Don’t Make These 14 IT Cost-Cutting Mistakes
All departments in a business will likely be required to cut costs at some point. In tech, however, this can be especially challenging. You want to ensure you’re being frugal with your resources while not eliminating the essentials.
We asked a panel of Forbes Technology Council members to list some common cost-cutting mistakes that IT leaders should avoid. Their best answers are below.
1. Firing Employees After Automating A Task
Many IT leaders think automation tools are the answer to cost-cutting. But automation shouldn’t be used to replace valuable employees. Instead of firing employees when you implement automation software, you should switch the main focus of your team members to another important area to streamline your business even more and get projects done faster. – Thomas Griffin, OptinMonster
2. Not Getting Customer Feedback First
A major problem I see in tech cuts is the internal team deciding what can go and what can stay. With the increase of competition among markets, your customers’ loyalty is going to rise as your No. 1 priority in the upcoming years. Before making cuts, run them by a beta audience to make sure your customers are going to be okay with the changes. – Ben Lee, Rootstrap
3. Making Even Cuts Across The Board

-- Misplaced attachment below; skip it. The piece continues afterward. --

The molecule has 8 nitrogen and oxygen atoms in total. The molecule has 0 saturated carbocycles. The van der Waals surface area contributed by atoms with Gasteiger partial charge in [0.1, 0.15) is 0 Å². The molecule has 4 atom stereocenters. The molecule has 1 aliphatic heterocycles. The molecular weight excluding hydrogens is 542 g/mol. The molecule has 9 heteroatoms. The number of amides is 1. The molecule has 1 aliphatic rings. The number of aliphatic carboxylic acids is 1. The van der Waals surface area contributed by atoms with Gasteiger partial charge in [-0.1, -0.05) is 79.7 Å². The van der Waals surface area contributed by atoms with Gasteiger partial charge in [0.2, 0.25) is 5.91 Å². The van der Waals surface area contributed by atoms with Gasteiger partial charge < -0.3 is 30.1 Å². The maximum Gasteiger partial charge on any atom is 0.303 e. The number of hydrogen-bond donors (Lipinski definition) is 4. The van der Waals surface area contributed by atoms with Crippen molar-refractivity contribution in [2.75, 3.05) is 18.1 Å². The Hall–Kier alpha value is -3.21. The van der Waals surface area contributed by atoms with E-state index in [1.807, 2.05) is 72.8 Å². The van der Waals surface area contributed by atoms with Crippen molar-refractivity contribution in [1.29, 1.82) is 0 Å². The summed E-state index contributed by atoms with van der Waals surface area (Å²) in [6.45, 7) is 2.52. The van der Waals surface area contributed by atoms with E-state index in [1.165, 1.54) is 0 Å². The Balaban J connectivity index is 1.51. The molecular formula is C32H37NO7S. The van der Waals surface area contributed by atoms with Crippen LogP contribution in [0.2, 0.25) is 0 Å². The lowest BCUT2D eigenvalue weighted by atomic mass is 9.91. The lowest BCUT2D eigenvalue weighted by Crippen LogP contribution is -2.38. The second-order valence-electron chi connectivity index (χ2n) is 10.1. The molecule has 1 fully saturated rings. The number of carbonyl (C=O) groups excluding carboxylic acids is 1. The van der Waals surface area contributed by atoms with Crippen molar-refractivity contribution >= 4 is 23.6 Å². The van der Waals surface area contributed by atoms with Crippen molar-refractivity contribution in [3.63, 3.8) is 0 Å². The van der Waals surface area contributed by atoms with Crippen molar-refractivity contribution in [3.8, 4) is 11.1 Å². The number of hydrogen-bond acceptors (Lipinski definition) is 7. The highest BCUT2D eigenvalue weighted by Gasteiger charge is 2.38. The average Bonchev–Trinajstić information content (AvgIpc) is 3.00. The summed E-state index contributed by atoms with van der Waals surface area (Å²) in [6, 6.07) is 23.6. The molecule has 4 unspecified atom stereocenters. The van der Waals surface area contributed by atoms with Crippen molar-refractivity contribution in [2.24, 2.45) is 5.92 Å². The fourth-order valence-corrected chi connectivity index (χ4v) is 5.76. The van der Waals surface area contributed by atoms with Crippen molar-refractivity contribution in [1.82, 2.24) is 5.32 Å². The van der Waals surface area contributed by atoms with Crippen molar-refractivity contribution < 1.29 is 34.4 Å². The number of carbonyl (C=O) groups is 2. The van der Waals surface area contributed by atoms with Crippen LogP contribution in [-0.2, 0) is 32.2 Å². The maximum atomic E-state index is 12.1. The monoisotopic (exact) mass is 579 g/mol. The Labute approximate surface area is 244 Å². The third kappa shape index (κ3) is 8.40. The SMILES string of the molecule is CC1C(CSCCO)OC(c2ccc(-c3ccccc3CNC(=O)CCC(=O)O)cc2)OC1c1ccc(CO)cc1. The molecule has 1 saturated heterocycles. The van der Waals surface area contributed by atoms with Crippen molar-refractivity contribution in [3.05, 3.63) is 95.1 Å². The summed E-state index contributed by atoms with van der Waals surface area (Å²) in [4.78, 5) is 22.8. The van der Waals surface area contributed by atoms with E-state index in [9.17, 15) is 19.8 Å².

The biggest mistake I see IT departments make is “peanut butter spreading” cost cuts. They just spread the cost cuts evenly over all the areas. That’s the lazy approach. Instead, decide your technical priorities, establish the technologies you have to have to meet those priorities and then take the full budget cut from the technologies that weren’t included in the “must-have” list. – Wes Wright, Imprivata
4. Cutting The Training Budget
IT departments, like all departments, need to devote some time and money for training. That includes buying books, tickets for conferences and courses that will help your people keep up with the fast pace of changes in technology. When your people are learning, your company isn’t just growing—it’s getting better and producing better results for the company. – Vaclav Vincalek, Pacific Coast Information Systems (PCIS) Ltd.
5. Choosing Cheaper, Lower-Quality Services
IT leaders often have to make tough decisions on where and when to spend their budget. When putting out an RFP, too many IT leaders make the common mistake of choosing the cheapest bid over the best bid. Doing this will almost always end up costing you more in the long run, and it almost always ends in disappointment and disarray. As the old adage goes, “You get what you pay for.” – Marc Fischer, Dogtown Media LLC
6. Reducing R&D Budgets
Tech thrives and grows through research and development. Unfortunately, R&D is always struggling to stay on the right side of budget cuts. It is important to realize that the fuel for the tech engines is R&D and it should be the last place you look at when cutting budgets. – Afshin Doust, Advanced Intelligent Systems Inc.
7. Failing To Consider The Time Costs